Marvin Plotnik … Intro

Marvin Plotnik and the Sandy Rivers Hilltop Ranch
for Wayward Youth, Juveniles, and Young Adults

A Completely Avoidable Introduction…

…in Which We Thumb Our Noses
at Literary Convention,
Tell More Than Show,
Delve Into Our Young Hero’s Formative Years,
and Have a Nice Piece of Cake


MARVIN PLOTNIK was one smart-ass kid. If his mother were to ask, “Has anyone seen the peanut butter?” Marvin might look up from his bowl of Nut Crunchies and answer something along the lines of, “If you must know, I’m holding it between my buttocks,” or, “Perhaps it was purloined by a band of toast fiends,” or simply, “Have you looked under ‘P’?”

His mother would then say something along the lines of, “How in the world did I raise such a smart-ass kid?” or “Sheesh.”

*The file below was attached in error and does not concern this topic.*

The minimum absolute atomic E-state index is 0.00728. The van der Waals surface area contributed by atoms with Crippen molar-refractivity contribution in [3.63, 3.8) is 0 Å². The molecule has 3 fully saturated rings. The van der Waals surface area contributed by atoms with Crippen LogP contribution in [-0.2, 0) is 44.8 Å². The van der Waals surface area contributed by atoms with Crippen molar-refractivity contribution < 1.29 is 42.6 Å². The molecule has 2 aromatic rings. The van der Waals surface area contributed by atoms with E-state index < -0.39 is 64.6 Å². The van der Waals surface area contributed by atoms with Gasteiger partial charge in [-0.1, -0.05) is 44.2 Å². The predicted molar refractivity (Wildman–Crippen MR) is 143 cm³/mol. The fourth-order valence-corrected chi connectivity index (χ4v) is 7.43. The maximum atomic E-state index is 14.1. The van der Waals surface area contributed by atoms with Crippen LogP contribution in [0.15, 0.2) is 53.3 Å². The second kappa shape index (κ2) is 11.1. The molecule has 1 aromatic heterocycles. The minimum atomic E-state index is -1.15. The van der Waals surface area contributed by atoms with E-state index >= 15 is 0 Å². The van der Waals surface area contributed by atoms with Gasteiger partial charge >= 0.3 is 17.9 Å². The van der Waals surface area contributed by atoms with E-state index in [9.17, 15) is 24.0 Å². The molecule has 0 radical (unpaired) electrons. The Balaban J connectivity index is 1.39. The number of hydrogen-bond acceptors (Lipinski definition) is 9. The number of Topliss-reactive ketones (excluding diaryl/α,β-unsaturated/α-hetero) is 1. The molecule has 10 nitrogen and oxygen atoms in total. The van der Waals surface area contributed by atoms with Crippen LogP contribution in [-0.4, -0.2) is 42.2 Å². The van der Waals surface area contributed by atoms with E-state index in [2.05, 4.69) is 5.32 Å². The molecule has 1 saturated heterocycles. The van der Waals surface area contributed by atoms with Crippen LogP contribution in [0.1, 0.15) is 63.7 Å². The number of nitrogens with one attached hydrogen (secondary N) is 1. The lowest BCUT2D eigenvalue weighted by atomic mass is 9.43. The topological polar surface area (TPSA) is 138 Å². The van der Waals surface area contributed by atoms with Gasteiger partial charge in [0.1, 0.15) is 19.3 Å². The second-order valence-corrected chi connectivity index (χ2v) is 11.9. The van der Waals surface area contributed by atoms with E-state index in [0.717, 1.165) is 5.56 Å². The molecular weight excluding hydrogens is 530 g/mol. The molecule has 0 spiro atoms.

If Marvin were to pull this kind of thing on his father, his father would do something very typical of fathers: he would roll his eyes, slowly shake his head, and leave the room.

Now up until the time Marvin was in the ninth grade — when he was carted off in a rickety old bus bound for Something He Never in a Million Years Would Have Imagined (and where we shall join him in the exciting plot-driven world of Chapter One) — he was expected to abide by the conventions of a rather uneventful public education. Key word: expected.